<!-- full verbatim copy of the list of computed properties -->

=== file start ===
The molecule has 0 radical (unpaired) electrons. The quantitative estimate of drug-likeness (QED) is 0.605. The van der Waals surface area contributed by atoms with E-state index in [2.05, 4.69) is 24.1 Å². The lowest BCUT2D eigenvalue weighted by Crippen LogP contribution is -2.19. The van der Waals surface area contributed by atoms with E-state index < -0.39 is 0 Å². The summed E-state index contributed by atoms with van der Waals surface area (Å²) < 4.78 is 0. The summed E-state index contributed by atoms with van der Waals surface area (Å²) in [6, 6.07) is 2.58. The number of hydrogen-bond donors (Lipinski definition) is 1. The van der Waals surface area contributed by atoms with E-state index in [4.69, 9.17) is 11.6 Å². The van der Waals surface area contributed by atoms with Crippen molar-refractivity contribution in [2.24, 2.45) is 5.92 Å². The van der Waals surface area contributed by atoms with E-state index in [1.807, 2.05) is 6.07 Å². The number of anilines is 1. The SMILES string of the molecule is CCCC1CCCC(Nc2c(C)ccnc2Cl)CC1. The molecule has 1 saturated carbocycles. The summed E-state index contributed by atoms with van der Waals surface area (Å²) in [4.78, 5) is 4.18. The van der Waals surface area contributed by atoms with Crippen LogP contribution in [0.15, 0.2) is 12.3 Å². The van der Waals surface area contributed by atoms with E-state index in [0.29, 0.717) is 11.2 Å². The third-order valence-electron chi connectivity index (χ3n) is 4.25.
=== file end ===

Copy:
The molecule has 0 radical (unpaired) electrons. The quantitative estimate of drug-likeness (QED) is 0.605. The van der Waals surface area contributed by atoms with E-state index in [2.05, 4.69) is 24.1 Å². The lowest BCUT2D eigenvalue weighted by Crippen LogP contribution is -2.19. The van der Waals surface area contributed by atoms with E-state index < -0.39 is 0 Å². The summed E-state index contributed by atoms with van der Waals surface area (Å²) < 4.78 is 0. The summed E-state index contributed by atoms with van der Waals surface area (Å²) in [6, 6.07) is 2.58. The number of hydrogen-bond donors (Lipinski definition) is 1. The van der Waals surface area contributed by atoms with E-state index in [4.69, 9.17) is 11.6 Å². The van der Waals surface area contributed by atoms with Crippen molar-refractivity contribution in [2.24, 2.45) is 5.92 Å². The van der Waals surface area contributed by atoms with E-state index in [1.807, 2.05) is 6.07 Å². The number of anilines is 1. The SMILES string of the molecule is CCCC1CCCC(Nc2c(C)ccnc2Cl)CC1. The molecule has 1 saturated carbocycles. The summed E-state index contributed by atoms with van der Waals surface area (Å²) in [4.78, 5) is 4.18. The van der Waals surface area contributed by atoms with Crippen LogP contribution in [0.15, 0.2) is 12.3 Å². The van der Waals surface area contributed by atoms with E-state index in [0.29, 0.717) is 11.2 Å². The third-order valence-electron chi connectivity index (χ3n) is 4.25.